> have W6 feet. I was thinking of starting off on Feelgood. I was
> thinking of coming home with Donek, because I'll be riding mainly in
> New Zealand after Colorado.

As far as foot size goes: assuming that W6 is a US W6, or about 23.5
Mondo point, both boards are in your range. The Feelgoods at 23.8 cm
wide are about as wide as you would want to go. (My wife is a 6W/23.5,
so I'm using her setup as a reference - her boot tips are overhanging by
less than 1/8" off her Feelgood at 12/3 angles) The Incline 145 is a
23.3 cm waist which will give you a bit more overhang, closer to 3/8" on
either side which IMHO is, for most people, ideal.

Now about stiffness: The Donek will be stiffer than the Burton. The
question is how stiff is too stiff for you? The Donek will almost
certainly be more stable than the Feelgood, better at speed, better at
carving. The Feelgood will be easier to "twist" with your feet if you
like to do that soft of thing - for example, to navigate through moguls.
The Feelgood actually has a mellower sidecut than the Incline 145 (it is
*very unusual* for a Donek to have a tighter sidecut than a Burton that
the same person would buy - but this time it does!!!!). The numbers
are close there, close enough that you might not notice much difference,
especially between the 144 Feelgood and the 145 Donek.

Overall: If you want a board that is more precise handing, and more
stable, and better at carving, I'd recommend the Incline 145. If you
want a more surfy feel, I'd recommend the Feelgood 149. Durability
wise my wife's Doneks have both fared better than her Feelgood,
especially on the base. Also I hear the new Doneks have a virtually
indestructible topsheet. I'd definitely go Donek for New Zealand but
if you think you'll get nothing but powder in CO I could see the
argument for a Feelgood 149.


Mike T















01 Oct 2003 23:04:17
My Name
Re: Not another board length question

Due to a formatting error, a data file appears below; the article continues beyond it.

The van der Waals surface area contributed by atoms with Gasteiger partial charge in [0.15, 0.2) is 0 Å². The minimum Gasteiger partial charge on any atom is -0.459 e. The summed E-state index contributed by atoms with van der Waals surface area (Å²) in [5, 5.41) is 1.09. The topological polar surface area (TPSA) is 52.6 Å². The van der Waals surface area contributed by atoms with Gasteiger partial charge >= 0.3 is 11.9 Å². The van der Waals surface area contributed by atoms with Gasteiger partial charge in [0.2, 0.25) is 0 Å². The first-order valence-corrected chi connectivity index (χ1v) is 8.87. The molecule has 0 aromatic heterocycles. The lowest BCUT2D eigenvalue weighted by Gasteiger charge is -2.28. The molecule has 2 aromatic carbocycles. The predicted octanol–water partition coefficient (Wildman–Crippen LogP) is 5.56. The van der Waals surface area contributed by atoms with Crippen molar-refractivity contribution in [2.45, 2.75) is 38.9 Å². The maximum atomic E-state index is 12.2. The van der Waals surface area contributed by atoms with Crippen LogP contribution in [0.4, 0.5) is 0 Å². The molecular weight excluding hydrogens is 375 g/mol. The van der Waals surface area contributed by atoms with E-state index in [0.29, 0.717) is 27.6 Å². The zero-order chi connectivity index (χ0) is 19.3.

Let me offer something that hasn't been mentioned yet.

If you'll be riding on ice you'll appreciate the extra edge of a longer
board, the more edge the better edge hold you will have.

If you'll be riding in powder you'll appreciate the extra float of a longer
board, at 10 days under your belt you likely don't have a real favorite
riding style down yet, you probably just enjoy riding in general, and
therefore an all mountain board should serve you well during your learning
and progressing. Some people make a big deal of having the right type of
board for the style of riding you do. I wouldn't worry too much about
getting the "RIGHT" board, the first 3 years of my snowboarding career was
on rental boards of varying size and quality. It made me realize that the
biggest factor is SKILL, not board, as long as you have a decent board and
you have (or develop) skills you'll be fine. When you're learning I would
say you should have as neutral a board as possible, meaning all mountain
with a medium flex suited to your weight that you neither have a serious
problem overflexing or underflexing in different riding conditions, that way
you're riding the board instead of the board riding you. Alternatively a
board a bit longer than you're comfortable with will, for the right person,
give you a push and speed up your learning because you have to grow into the
board. I'm 5' 11" and I actually have a 149 that I ride somewhat frequently,
I normally ride a 161 but there's something fun about short boards in the
right conditions, and generally speaking I can ride just as well and on the
same runs on a 149 as a 161. When I ride a 163+ I feel a bit off, but after
a few runs I can feel I'm pushing myself to ride the board instead of
letting the board ride me.

Also, pay attention to sidecuts as these determine a boards turning radius,
and thus perceived maneuverability, when carving. It's possible for you to
find a 150 that has a smaller sidecut radius than a 145, thereby giving the
150 with the smaller sidecut radius the ability to make tighter carves than
the 145, of course this assumes you're actually "carving" as in there is
zero skid in your turns and your edge to edge transitions are fast, which,
at 10 days riding is unlikely. My 161 has a larger sidecut radius than my
friends 166.

Good luck

-Tom
AASI 187640

"Serena" <spar126@ec.auckland.ac.nz > wrote in message
news:b1b29168.0309290754.56b382cc@posting.google.com...
> Hi,
>
> I'm a beginner/intermediate snowboarder, have about 10 days under my
> belt. I learned to ride in Hunter Mtn. in NY when I was interning
> there last season.
>
> I have an opportunity to buy Burton Feelgood, but torn between 144 and
> 148. I'll be riding the board in Colorado this season, but in New
> Zealand after that (i.e. can get real icy here!)
>
> I'm 5' tall and 110 lb (fluctuating wildly). I learned on Burton
> Cruzer 140, but did fine on 145 (I didn't know that I was riding
> longer board - I only noticed it after I had a great day on it!) and
> thought Burton Feather 147 was too soft.
>
> Cheers,
>
> Serena
>
> (Hmmm... I could buy both and sell the other one in New Zealand)